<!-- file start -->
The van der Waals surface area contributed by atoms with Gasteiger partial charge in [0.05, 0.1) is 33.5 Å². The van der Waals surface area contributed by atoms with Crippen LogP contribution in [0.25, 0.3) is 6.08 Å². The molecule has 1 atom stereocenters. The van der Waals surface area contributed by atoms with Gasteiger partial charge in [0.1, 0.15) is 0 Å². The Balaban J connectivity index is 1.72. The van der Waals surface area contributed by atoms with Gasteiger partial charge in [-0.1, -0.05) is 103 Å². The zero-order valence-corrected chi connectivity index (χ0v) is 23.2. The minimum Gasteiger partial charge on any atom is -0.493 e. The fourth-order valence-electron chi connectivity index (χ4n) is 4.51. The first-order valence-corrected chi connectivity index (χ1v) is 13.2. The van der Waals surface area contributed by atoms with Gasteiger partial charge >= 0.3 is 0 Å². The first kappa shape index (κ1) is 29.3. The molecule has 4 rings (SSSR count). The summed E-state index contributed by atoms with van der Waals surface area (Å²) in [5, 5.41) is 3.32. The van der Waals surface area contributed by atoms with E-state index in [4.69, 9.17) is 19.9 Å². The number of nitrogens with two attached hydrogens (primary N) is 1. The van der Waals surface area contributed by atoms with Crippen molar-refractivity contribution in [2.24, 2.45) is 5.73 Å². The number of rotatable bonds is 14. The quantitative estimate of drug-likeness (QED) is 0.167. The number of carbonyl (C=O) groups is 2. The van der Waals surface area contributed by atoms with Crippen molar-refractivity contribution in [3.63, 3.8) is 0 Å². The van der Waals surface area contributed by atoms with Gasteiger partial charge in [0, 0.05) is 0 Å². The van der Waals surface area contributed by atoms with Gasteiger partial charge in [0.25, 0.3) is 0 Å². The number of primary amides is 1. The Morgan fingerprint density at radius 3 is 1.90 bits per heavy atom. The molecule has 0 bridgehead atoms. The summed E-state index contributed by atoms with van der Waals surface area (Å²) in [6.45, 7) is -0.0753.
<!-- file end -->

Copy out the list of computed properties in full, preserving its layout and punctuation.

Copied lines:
The van der Waals surface area contributed by atoms with Gasteiger partial charge in [0.05, 0.1) is 33.5 Å². The van der Waals surface area contributed by atoms with Crippen LogP contribution in [0.25, 0.3) is 6.08 Å². The molecule has 1 atom stereocenters. The van der Waals surface area contributed by atoms with Gasteiger partial charge in [0.1, 0.15) is 0 Å². The Balaban J connectivity index is 1.72. The van der Waals surface area contributed by atoms with Gasteiger partial charge in [-0.1, -0.05) is 103 Å². The zero-order valence-corrected chi connectivity index (χ0v) is 23.2. The minimum Gasteiger partial charge on any atom is -0.493 e. The fourth-order valence-electron chi connectivity index (χ4n) is 4.51. The first-order valence-corrected chi connectivity index (χ1v) is 13.2. The van der Waals surface area contributed by atoms with Gasteiger partial charge >= 0.3 is 0 Å². The first kappa shape index (κ1) is 29.3. The molecule has 4 rings (SSSR count). The summed E-state index contributed by atoms with van der Waals surface area (Å²) in [5, 5.41) is 3.32. The van der Waals surface area contributed by atoms with E-state index in [4.69, 9.17) is 19.9 Å². The number of nitrogens with two attached hydrogens (primary N) is 1. The van der Waals surface area contributed by atoms with Crippen molar-refractivity contribution in [2.24, 2.45) is 5.73 Å². The number of rotatable bonds is 14. The quantitative estimate of drug-likeness (QED) is 0.167. The number of carbonyl (C=O) groups is 2. The van der Waals surface area contributed by atoms with Crippen molar-refractivity contribution in [3.63, 3.8) is 0 Å². The van der Waals surface area contributed by atoms with Gasteiger partial charge in [0, 0.05) is 0 Å². The van der Waals surface area contributed by atoms with Gasteiger partial charge in [0.25, 0.3) is 0 Å². The number of primary amides is 1. The Morgan fingerprint density at radius 3 is 1.90 bits per heavy atom. The molecule has 0 bridgehead atoms. The summed E-state index contributed by atoms with van der Waals surface area (Å²) in [6.45, 7) is -0.0753.